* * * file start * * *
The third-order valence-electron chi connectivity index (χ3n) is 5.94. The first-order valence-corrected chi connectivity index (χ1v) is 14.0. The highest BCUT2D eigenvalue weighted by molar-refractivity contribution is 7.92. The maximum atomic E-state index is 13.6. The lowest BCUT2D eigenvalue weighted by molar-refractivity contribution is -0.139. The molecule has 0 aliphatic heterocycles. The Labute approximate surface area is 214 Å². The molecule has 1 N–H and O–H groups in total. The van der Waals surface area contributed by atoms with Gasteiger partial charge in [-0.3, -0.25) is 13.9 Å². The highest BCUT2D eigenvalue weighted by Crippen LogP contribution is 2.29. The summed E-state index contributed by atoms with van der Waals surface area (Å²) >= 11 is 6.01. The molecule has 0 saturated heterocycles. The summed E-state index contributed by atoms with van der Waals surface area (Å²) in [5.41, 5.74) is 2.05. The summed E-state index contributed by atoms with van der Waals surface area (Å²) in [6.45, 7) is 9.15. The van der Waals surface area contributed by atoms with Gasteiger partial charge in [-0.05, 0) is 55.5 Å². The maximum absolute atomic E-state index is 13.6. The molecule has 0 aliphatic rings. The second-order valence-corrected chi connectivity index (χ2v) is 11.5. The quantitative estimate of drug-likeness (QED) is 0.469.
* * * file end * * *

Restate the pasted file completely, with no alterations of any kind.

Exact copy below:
The third-order valence-electron chi connectivity index (χ3n) is 5.94. The first-order valence-corrected chi connectivity index (χ1v) is 14.0. The highest BCUT2D eigenvalue weighted by molar-refractivity contribution is 7.92. The maximum atomic E-state index is 13.6. The lowest BCUT2D eigenvalue weighted by molar-refractivity contribution is -0.139. The molecule has 0 aliphatic heterocycles. The Labute approximate surface area is 214 Å². The molecule has 1 N–H and O–H groups in total. The van der Waals surface area contributed by atoms with Gasteiger partial charge in [-0.3, -0.25) is 13.9 Å². The highest BCUT2D eigenvalue weighted by Crippen LogP contribution is 2.29. The summed E-state index contributed by atoms with van der Waals surface area (Å²) >= 11 is 6.01. The molecule has 0 saturated heterocycles. The summed E-state index contributed by atoms with van der Waals surface area (Å²) in [5.41, 5.74) is 2.05. The summed E-state index contributed by atoms with van der Waals surface area (Å²) in [6.45, 7) is 9.15. The van der Waals surface area contributed by atoms with Gasteiger partial charge in [-0.05, 0) is 55.5 Å². The maximum absolute atomic E-state index is 13.6. The molecule has 0 aliphatic rings. The second-order valence-corrected chi connectivity index (χ2v) is 11.5. The quantitative estimate of drug-likeness (QED) is 0.469.